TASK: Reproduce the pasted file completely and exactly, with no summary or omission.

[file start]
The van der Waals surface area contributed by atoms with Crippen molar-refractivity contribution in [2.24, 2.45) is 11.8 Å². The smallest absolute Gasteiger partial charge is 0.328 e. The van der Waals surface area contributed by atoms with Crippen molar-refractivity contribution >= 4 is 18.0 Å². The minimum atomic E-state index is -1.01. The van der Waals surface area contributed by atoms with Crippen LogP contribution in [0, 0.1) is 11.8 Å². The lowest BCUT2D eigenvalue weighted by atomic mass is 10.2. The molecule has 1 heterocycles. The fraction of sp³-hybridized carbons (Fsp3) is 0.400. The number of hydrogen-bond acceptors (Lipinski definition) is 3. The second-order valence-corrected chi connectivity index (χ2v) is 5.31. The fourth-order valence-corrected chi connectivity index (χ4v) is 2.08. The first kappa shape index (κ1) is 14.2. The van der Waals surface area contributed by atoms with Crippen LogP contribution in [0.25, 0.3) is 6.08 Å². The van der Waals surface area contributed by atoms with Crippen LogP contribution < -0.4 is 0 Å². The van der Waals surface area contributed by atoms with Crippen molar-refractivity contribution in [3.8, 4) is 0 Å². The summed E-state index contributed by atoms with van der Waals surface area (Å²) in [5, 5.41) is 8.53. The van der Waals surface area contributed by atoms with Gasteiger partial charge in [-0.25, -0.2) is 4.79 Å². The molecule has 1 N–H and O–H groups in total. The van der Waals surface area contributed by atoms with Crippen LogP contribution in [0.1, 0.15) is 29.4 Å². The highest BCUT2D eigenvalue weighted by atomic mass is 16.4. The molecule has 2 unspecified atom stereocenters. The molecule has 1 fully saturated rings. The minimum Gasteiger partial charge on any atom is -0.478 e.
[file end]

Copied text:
The van der Waals surface area contributed by atoms with Crippen molar-refractivity contribution in [2.24, 2.45) is 11.8 Å². The smallest absolute Gasteiger partial charge is 0.328 e. The van der Waals surface area contributed by atoms with Crippen molar-refractivity contribution >= 4 is 18.0 Å². The minimum atomic E-state index is -1.01. The van der Waals surface area contributed by atoms with Crippen LogP contribution in [0, 0.1) is 11.8 Å². The lowest BCUT2D eigenvalue weighted by atomic mass is 10.2. The molecule has 1 heterocycles. The fraction of sp³-hybridized carbons (Fsp3) is 0.400. The number of hydrogen-bond acceptors (Lipinski definition) is 3. The second-order valence-corrected chi connectivity index (χ2v) is 5.31. The fourth-order valence-corrected chi connectivity index (χ4v) is 2.08. The first kappa shape index (κ1) is 14.2. The van der Waals surface area contributed by atoms with Crippen LogP contribution in [0.25, 0.3) is 6.08 Å². The van der Waals surface area contributed by atoms with Crippen LogP contribution < -0.4 is 0 Å². The van der Waals surface area contributed by atoms with Crippen molar-refractivity contribution in [3.8, 4) is 0 Å². The summed E-state index contributed by atoms with van der Waals surface area (Å²) in [5, 5.41) is 8.53. The van der Waals surface area contributed by atoms with Gasteiger partial charge in [-0.25, -0.2) is 4.79 Å². The molecule has 1 N–H and O–H groups in total. The van der Waals surface area contributed by atoms with Crippen LogP contribution in [0.1, 0.15) is 29.4 Å². The highest BCUT2D eigenvalue weighted by atomic mass is 16.4. The molecule has 2 unspecified atom stereocenters. The molecule has 1 fully saturated rings. The minimum Gasteiger partial charge on any atom is -0.478 e.